"She's crashing!" yells the second year anesthesiology resident. His high pitched voice slices through the alarms that pierce the green tiled operating room. His forehead creases, and his eyes are wild as he rapidly glances from his patient to the monitor. His meaty hands awkwardly search for the phone. Fumbling, he can't dial the numbers in his haste. He throws it down to the floor, yelling expletives and breaking the cheap plastic into pieces. The monitor continues to alarm, and everyone hears the rapid staccato beeping of the heart monitor. Frantically, the resident turns to me. "Overhead page anesthesia to OR 15 STAT!" he commands. I reach for the phone next to my computer to overhead page. "Anesthesia staff to OR 15 stat. Anesthesia staff to OR 15 stat." Striding to the head of the bed, I say, "It's ok, John, we got this." "I've never had a patient crash during surgery," John says quietly, fear dancing in his light brown eyes. Sweat soaks through his light blue surgical cap. "I'll help you through it, ok?" I say, locking eyes with him. John and I work in silence as he adjusts the Isoflurane and increases the O2. Ripping off the cap to a 20 ml syringe with my masked covered teeth, I use both hands to draw up emergency medications as I watch the monitor. I point to the Propofol pump and gesture to him to stop the infusion. I quickly hand off the drawn up meds to John, calling out the dosage of each medication. Softly, I remind him to push the meds slowly and to watch the monitor as he pushes the medication. I notice that his eyes are glued to the monitor after he delivered the medication through the IV. I give him a gentle nudge, and nod toward the patient. "Don't forget to watch your patient. The monitor only shows a chapter of the story. Your patient shows you the novel," I whisper to John. Echoes from the monitor permeate the cavernous operating room. The surgeons, with their masked faces and blood drenched gowns, work feverishly in the open abdomen. Smoke from the electrocautery fills the room, and the sound of liquid pouring into the suction canister sends shivers of ice up and down my spine. A young man whom I have never seen rushes into the OR, breathless and sweating. "What do you need?" he announces to the room, his eyes scanning the bloody floor. John, dutifully focused on his patient, adjusts the rate of the IV. He does not hear the young man's request. I look at the young man and inwardly groan. Now is not the time to explain in detail what I need. I mentally brace myself for the lack of comprehension that was sure to come. His skin reminds me of my morning coffee, light brown and creamy. He is barely my height, and his scrubs drape across his slight frame, making him look like a child dressed in Daddy's clothes. "Who are you?" I ask, spitting out the needle cover from my masked mouth. "I am the new anesthesia tech. My name is Ben. What do you need, lady?" he asks again, face full of irritation. "Get two units of FFP and 6 units of blood," I demand. I sigh in relief when Ben nods his head. "I'm on it!" he yells over his shoulder as he turns and runs out of the room. "Stay two ahead, Sam?" I ask the surgeon. She pushes a lap pad into the abdomen to staunch the bleeding. Without raising her steel blue eyes from the surgical field, she nods her head. "And Canes, find Dr. Singh. He needs to get his butt in here. He turfed this patient to me at the last minute, the jerk," Sam says. Bending her masked face over the open abdomen, she pulls out a blood soaked lap pad. A spray of blood arcs onto her gown, and she quickly reaches for another lap pad. "Dang it! This was my best gown! Now what am I going to wear to the prom?" she says without looking up. The young intern begins to lose focus, her head bobbing as she looks up at the monitor and then back to the blood filled abdomen. "Watch the field! Never look up!" Sam barks at the intern. "If you look away from the field, you then have to re-acclimate yourself. Trust your team, and trust that your assistant will dissect and clear the field for you. " "I will guide you, but you must never take your eyes from the field," Sam instructs, handing the intern the suction. "Here, you suction for me, and I will find the tear," Sam says, calmly. With a shaky hand, the intern grasps the Yankauer suction. I hear Sam's calm directions to the intern as they isolate the bleeder. "Two-oh Vicryl!" Sam shouts. I hear the slap of the needle driver hit her open palm. Leaving John's side, I text page Dr. Singh from my computer, my fingers flying across the keyboard. "I need more laps!" the surgical tech shouts. Swiftly, I move from my computer to the glass cabinet doors, and find a pack of laps. I rip the package open and toss it onto the sterile field. The tech and I quickly count the sponges as she places one into Sam's open palm. I pull the cap off of the dry erase marker to add the laps to our surgical count, displayed on the whiteboard. "Ten laps added to the field," I announce. "Canes, I need Surgicel now!" Sam demands. I rush to the drug box and find the small strip of Surgicel. It is encased in foil wrapper, and I open it onto the sterile field like one would open a Band-Aid. Ben slams through the OR door, carrying the cooler of blood. He places the cooler on the floor next to John. "Yo, Canes. I need you to check this blood with me," John says as he pulls the first unit out of the cooler. John and I repeat to each other the patient's name, medical record number, date of birth, blood type, unit number and expiration date. The phone rings just as I sign the blood slip. Picking up the phone, Dr. Singh's smooth, melodic voice greets me. "So what's the problem?" he asks. Dr. Singh has always been an enigma to me. He is engaging, yet fiercely private. I imagine him sitting in his ornately decorated office, his feet perched on a rich mahogany desk, leaning back in a tufted leather chair while staring out the window. For some reason, his calm manner sends a rush of fury through me. "You know the 'simple' ex-lap that you didn't want to do? The one that you gifted to Sam?" I ask, my voice barely containing contempt. I didn't wait for his response, adrenalin coursing through me. "Turns out that it isn't quite so simple. This lady has adhesions out the wazoo, and when the surgeons were dissecting adhesions off the mesentery, the superior mesenteric artery tore. You should probably cancel the rest of your day and get your butt in here." John lifts the second unit of blood from the cooler and motions to me, drawing a check mark in the air. "Hang on, I have to check blood," I say into the phone. John and I quickly run through the routine of checking blood, and I pick up the receiver again. "Singh, we are going through blood quickly. This woman is bleeding out." I say, cradling the phone between by head and shoulder while scrawling my signature on the transfusion slip. Dr. Singh is slow to respond, as if he is distracted. "I cannot--" Cutting him off, my anger rears its ugly head, and I am surprised at the forceful words that come out of my mouth. "No, you can't get out of this one. We need you right now!" I spat. I hear John shouting for the surgeons to stop, as the monitor's green lines display a nasty show of atrial fibrillation. "Canes, uh...I must tell you this," he says softly. I need to get off the phone already and help this patient, I thought. My anxiety mounts as I see the young anesthesia tech push the crash cart into the OR. "You must tell me what? You're on the way, right?" I ask, as I watch Ben and John deftly place gel pads on the patient's chest. Silence greets me. "Charge to 200!" John commands. "Doc, you there?" I ask, impatiently. I am milliseconds away from just hanging up. "I am here," he responds. I hear him take a deep breath. "Canes, I am so sorry. I cannot come. This patient is my mother."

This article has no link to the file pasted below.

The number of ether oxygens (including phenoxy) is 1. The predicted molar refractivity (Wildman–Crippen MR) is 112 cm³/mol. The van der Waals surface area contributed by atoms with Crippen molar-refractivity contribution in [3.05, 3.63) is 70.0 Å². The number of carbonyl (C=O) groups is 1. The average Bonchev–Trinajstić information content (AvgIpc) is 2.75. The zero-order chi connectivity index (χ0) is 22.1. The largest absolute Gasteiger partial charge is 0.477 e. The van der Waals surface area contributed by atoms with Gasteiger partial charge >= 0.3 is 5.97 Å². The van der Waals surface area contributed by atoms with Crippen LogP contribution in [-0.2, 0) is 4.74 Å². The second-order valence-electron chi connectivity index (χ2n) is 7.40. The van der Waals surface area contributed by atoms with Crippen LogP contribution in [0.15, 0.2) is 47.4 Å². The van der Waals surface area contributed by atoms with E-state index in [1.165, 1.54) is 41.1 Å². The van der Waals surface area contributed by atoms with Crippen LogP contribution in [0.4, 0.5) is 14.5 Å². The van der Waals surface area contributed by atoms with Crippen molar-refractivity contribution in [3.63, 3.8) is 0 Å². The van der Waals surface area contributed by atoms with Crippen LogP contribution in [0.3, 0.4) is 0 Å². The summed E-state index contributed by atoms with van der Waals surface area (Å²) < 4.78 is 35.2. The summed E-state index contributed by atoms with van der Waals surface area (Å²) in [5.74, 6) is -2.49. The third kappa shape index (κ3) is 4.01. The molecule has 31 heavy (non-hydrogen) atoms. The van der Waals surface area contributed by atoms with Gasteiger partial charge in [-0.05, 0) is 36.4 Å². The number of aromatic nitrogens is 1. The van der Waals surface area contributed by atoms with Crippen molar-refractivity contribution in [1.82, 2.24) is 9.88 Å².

10. canesdukegirl